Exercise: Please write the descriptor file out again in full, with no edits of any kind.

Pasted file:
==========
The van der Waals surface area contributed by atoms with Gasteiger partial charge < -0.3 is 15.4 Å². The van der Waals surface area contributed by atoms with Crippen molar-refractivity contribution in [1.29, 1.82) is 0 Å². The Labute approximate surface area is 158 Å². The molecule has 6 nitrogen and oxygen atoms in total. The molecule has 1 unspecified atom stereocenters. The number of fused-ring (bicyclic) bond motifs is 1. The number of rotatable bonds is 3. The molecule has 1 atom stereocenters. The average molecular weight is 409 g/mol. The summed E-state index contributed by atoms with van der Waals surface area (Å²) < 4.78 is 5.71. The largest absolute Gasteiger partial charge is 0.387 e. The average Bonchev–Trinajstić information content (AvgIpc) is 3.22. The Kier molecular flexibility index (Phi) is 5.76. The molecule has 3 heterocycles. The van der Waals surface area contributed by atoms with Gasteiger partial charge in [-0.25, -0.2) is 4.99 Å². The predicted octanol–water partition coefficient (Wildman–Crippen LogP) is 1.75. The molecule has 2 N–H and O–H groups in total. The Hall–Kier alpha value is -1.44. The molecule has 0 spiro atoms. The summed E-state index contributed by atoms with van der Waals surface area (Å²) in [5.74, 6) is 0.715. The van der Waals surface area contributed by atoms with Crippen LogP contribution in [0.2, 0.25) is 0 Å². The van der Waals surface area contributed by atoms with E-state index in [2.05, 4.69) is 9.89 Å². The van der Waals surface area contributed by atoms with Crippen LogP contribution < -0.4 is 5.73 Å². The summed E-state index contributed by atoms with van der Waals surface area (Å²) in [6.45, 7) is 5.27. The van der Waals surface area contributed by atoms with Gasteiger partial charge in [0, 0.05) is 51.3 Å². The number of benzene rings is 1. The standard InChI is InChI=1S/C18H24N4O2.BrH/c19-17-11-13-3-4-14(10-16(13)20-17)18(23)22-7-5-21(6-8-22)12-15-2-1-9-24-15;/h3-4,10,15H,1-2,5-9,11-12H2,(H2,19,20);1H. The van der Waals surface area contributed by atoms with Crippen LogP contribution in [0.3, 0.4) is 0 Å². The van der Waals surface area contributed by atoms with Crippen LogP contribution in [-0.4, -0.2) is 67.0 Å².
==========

The van der Waals surface area contributed by atoms with Gasteiger partial charge < -0.3 is 15.4 Å². The van der Waals surface area contributed by atoms with Crippen molar-refractivity contribution in [1.29, 1.82) is 0 Å². The Labute approximate surface area is 158 Å². The molecule has 6 nitrogen and oxygen atoms in total. The molecule has 1 unspecified atom stereocenters. The number of fused-ring (bicyclic) bond motifs is 1. The number of rotatable bonds is 3. The molecule has 1 atom stereocenters. The average molecular weight is 409 g/mol. The summed E-state index contributed by atoms with van der Waals surface area (Å²) < 4.78 is 5.71. The largest absolute Gasteiger partial charge is 0.387 e. The average Bonchev–Trinajstić information content (AvgIpc) is 3.22. The Kier molecular flexibility index (Phi) is 5.76. The molecule has 3 heterocycles. The van der Waals surface area contributed by atoms with Gasteiger partial charge in [-0.25, -0.2) is 4.99 Å². The predicted octanol–water partition coefficient (Wildman–Crippen LogP) is 1.75. The molecule has 2 N–H and O–H groups in total. The Hall–Kier alpha value is -1.44. The molecule has 0 spiro atoms. The summed E-state index contributed by atoms with van der Waals surface area (Å²) in [5.74, 6) is 0.715. The van der Waals surface area contributed by atoms with Crippen LogP contribution in [0.2, 0.25) is 0 Å². The van der Waals surface area contributed by atoms with E-state index in [2.05, 4.69) is 9.89 Å². The van der Waals surface area contributed by atoms with Crippen LogP contribution < -0.4 is 5.73 Å². The summed E-state index contributed by atoms with van der Waals surface area (Å²) in [6.45, 7) is 5.27. The van der Waals surface area contributed by atoms with Gasteiger partial charge in [0, 0.05) is 51.3 Å². The number of benzene rings is 1. The standard InChI is InChI=1S/C18H24N4O2.BrH/c19-17-11-13-3-4-14(10-16(13)20-17)18(23)22-7-5-21(6-8-22)12-15-2-1-9-24-15;/h3-4,10,15H,1-2,5-9,11-12H2,(H2,19,20);1H. The van der Waals surface area contributed by atoms with Crippen LogP contribution in [0.3, 0.4) is 0 Å². The van der Waals surface area contributed by atoms with Crippen LogP contribution in [-0.4, -0.2) is 67.0 Å².